We had the opportunity to interview Andy Peloquin. Known for The Last Bucelarii series, Hero of Darkness series, and Different, Not Damaged, he is making an incredible impact in the dark fantasy genre.
Introduce yourself and your experience with writing!
I am, first and foremost, a storyteller and an artist–words are my palette. Fantasy is my genre of choice, and I love to explore the darker side of human nature through the filter of fantasy heroes, villains, and everything in between. I’m also a freelance writer, a book lover, and a guy who just loves to meet new people and spend hours talking about my fascination for the worlds I encounter in the pages of fantasy novels.
Who’s your childhood literary superhero?
From my childhood, I’d have to say A.C. Doyle. One of the best birthday presents I’ve gotten to-date was The Complete Works of Sherlock Holmes (on my 11th birthday). I read the crap out of that book until I had to give it away. I went and bought myself a new copy of the exact same edition because I loved it so much.
Something about the way he made those mysteries so damn confusing, then solved them with such cool, calm logic just stuck with me. I still try to approach the mysteries in my own fantasy novels the same way.
Have you ever written fan-fiction?
I have not. The only thing I’d consider writing fan-fic for would be Deadpool, but I know I’m nowhere near funny enough to pull it off!
How possessive are you about your work?
Very and not a lot. Sounds odd, I know.
I’m very possessive in that I know the story that I want to tell for the character, and I know their journey needs to feel organic and accurate the person I have created. I know no one would be able to write the stories the same way I do because everything is colored by my unique perspective.
And yet, I’m not so tied to my creations that I can’t accept outside ideas, help, even outside fan-fiction. Heck, my current series is actually set in a city and uses elements that someone wrote into a fan fiction piece.
Can you tell us about your current projects?
My current project is a 5-book series titled Heirs of Destiny. It’s a spin-off of both of my existing series—Hero of Darkness and Queen of Thieves—following young adult (17 y/o) protagonists (three male, three female) as they fight to save “the City of the Dead” free greedy politicians, bloodthirsty cults, vicious criminal syndicates, and even darker, ancient threats. It’s a fast-paced, action-packed series that follows four POV characters—a REAL challenge to write, let me tell you! Books 1-3 are written, and I intend to complete Books 4 and 5 before the Christmas holidays, with an eye on a January 2019 launch.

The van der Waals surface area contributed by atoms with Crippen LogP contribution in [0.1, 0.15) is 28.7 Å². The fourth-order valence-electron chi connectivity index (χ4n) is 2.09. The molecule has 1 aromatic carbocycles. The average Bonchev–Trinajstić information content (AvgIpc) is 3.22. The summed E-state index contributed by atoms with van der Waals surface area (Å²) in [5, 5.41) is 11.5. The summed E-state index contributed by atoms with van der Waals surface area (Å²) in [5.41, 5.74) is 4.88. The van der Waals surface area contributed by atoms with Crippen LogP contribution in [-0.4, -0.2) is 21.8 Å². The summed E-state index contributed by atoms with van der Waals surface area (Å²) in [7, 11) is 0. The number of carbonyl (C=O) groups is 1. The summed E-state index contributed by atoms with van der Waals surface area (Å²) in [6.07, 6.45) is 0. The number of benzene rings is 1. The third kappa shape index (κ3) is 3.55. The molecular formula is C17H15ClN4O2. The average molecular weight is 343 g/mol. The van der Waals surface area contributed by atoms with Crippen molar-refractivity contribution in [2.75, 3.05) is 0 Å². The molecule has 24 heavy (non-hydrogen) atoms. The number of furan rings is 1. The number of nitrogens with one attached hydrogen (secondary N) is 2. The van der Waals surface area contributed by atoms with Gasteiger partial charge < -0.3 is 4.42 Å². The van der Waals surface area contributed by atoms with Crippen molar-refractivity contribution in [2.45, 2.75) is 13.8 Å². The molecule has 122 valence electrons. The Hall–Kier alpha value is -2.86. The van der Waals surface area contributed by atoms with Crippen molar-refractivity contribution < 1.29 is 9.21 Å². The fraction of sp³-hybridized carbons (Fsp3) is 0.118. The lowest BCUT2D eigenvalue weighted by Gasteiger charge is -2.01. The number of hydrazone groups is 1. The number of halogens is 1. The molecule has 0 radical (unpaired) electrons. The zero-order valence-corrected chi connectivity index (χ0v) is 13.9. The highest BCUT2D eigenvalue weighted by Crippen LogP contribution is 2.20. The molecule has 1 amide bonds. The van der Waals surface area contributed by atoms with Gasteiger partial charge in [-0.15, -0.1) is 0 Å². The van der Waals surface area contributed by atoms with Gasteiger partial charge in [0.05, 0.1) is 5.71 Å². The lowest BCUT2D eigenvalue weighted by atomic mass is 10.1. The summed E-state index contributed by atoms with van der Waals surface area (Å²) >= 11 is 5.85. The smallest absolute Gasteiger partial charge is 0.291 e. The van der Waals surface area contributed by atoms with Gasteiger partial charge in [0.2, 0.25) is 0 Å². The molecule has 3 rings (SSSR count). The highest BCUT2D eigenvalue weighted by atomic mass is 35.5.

What other genres do you enjoy reading?
I’ll dabble in the occasional sci-fi or thriller, but I tend to stick mostly to fantasy. Call it research, scoping out the competition, or simply preference—fantasy is my jam!
What is your motivation for writing more?
Obviously there’s the financial side of things—we writers need to eat and pay bills, too—but I find that if I don’t write, I kind of go a bit crazy. Fiction gives me an outlet for my thoughts, feelings, emotions, and beliefs. I need to tell these stories, else I’ll start to feel bottled-up. So as long as I keep writing more, I can keep exploring the world around me and coming to a better understanding of the people I interact with every day.
What do you do in your free time?
TV is my current hobby of choice. It’s great to study TV writing and learn from it, but it’s nice to sometimes give my brain a break after a long day of writing. I also hit the gym, read, cook, or spend time with my wife and four teenaged kids.
Is it true that anyone can be a writer?
Yes, absolutely! Writing is just about putting words on a page, so it’s something anyone can do. You can be good with practice and experience. But it takes a combination of raw talent, experience, and a whole lot of hard work to make a GREAT writer.
What books have influenced your life the most?
I’d have to say there are a few: The Chronicles of Narnia by C.S. Lewis, The Stormlight Archives by Brandon Sanderson, Night Angel by Brent Weeks, and The Lies of Locke Lamora by Scott Lynch. Those have all been directly influential on both my worldview and my approach to crafting great novels.
Of all the books you have published thus far, which one are you proudest of?
I’d have to say that Thief of the Night Guild (Queen of Thieves Book 2) is probably the one I’ve loved the most. It takes a deep dive into the psyche of abuse victims, all wrapped up in an Ocean’s Eleven-style bank heist and adventure story. It was a very raw, personal story that I’m so glad I managed to write right.
Where can readers learn more about you?
Everywhere that media is social!